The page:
The Challenges—& Successes—Of Running An ETF Biz

The Challenges—& Successes—Of Running An ETF Biz

We take a closer look at the growing pains of an ETF issuer rising in the ranks.

Reviewed by: Cinthia Murphy
Edited by: Cinthia Murphy

The bulk of ETF assets in the U.S. today sits in the hands of only three issuers—iShares, Vanguard and State Street. These firms dominate asset flows as well as headlines most of the time. But it’s the smaller, up-and-coming providers that are seeing the more impressive relative growth.

In 2016, Northern Trust’s FlexShares saw its ETF assets grow 56% in 12 months, one of the strongest AUM jumps last year among the top 20 issuers. The gains came on the heels of net asset losses of about 7% the year before, making 2016 a stellar year for the firm.

Known for its objectives-based and alternatively weighted strategies, FlexShares launched its first ETFs, including the FlexShares Morningstar Global Upstream Natural Resources Index Fund (GUNR), in September 2011. Today the company commands $12 billion in ETF assets spread across 25 funds, making it the 14th-largest ETF issuer in the country. Shundrawn Thomas, who heads the company’s ETF and mutual funds, tells us how it’s been growing an ETF business, and what trends he sees forging ahead. What worked so well in 2016 to push FlexShares ETF assets up some 50% in one year?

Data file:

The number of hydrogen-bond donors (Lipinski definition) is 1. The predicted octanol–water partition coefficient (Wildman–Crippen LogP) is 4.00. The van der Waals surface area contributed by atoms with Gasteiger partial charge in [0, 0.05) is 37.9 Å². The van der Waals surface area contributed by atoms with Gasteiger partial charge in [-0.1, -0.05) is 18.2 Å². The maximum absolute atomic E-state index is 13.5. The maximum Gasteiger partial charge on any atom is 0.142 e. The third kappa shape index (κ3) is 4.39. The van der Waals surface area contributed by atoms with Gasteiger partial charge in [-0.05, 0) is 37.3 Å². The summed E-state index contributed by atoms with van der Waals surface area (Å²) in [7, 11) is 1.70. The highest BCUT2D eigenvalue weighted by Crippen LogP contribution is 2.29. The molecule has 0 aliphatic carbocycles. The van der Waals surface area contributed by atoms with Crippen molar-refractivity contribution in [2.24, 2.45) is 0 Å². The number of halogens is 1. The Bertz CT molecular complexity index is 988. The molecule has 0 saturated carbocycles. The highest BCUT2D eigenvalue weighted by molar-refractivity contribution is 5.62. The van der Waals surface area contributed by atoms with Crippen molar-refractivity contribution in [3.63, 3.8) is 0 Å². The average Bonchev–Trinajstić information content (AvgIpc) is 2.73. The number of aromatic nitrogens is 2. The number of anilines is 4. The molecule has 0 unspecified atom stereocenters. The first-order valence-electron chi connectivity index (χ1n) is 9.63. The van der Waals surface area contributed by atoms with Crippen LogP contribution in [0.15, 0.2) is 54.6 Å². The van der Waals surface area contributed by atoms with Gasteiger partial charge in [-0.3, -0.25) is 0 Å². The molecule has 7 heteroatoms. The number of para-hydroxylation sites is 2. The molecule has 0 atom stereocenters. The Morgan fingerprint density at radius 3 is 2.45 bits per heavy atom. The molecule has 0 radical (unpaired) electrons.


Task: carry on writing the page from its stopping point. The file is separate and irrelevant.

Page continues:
Shundrawn Thomas: I would say a couple of things have been consistent with respect to our experience over time, and then there’re some things that were the benefit of catching certain trends. All those things came together to drive 2016.

If you look back at 2015, one of the biggest things to impact us was the sell-off in commodities and natural resources. We had a roughly two-year period where we saw many assets move away from that. And one of the first funds we introduced was our global upstream natural resource fund [GUNR]. GUNR is our most successful strategy in terms of asset flows. It has $3.6 billion in assets. We felt that downside in 2015.

But in the past several months, we found many investors who held natural resources as their core holding liked our unique approach there. We don’t skew towards energy, but we allocate to energy, ag, metals, timber and water. We have benefited from demand for long-term portfolios that are balanced for inflation.

Another thing we do well in our alternative weighting schemes is factor-based strategies—another trend that benefited us. And a lot of the funds in our suite were launched in December 2012, so we hit our three-year track record at the end of 2015. As you know, that’s when you move past just your early adopters, because now you're coming up on screens and people are looking at these funds. It's the first time you can get ratings from things like Morningstar. All of that came together in 2016.

And from an overall perspective, our investor-centric approach is embraced by advisors as well as investors. I’m referring to the fact that FlexShares is not product-focused. Rather, all of our funds are specifically designed with the real-world goals of investors in mind. As such, each fund seeks to meet one of four core or fundamental investment objectives—capital appreciation, risk management, income generation or liquidity management. This aligns our value proposition with the needs of investors and the advisors that serve them. Beyond hitting that three-year mark, what’s the biggest challenge to growing advisor acceptance of an ETF strategy?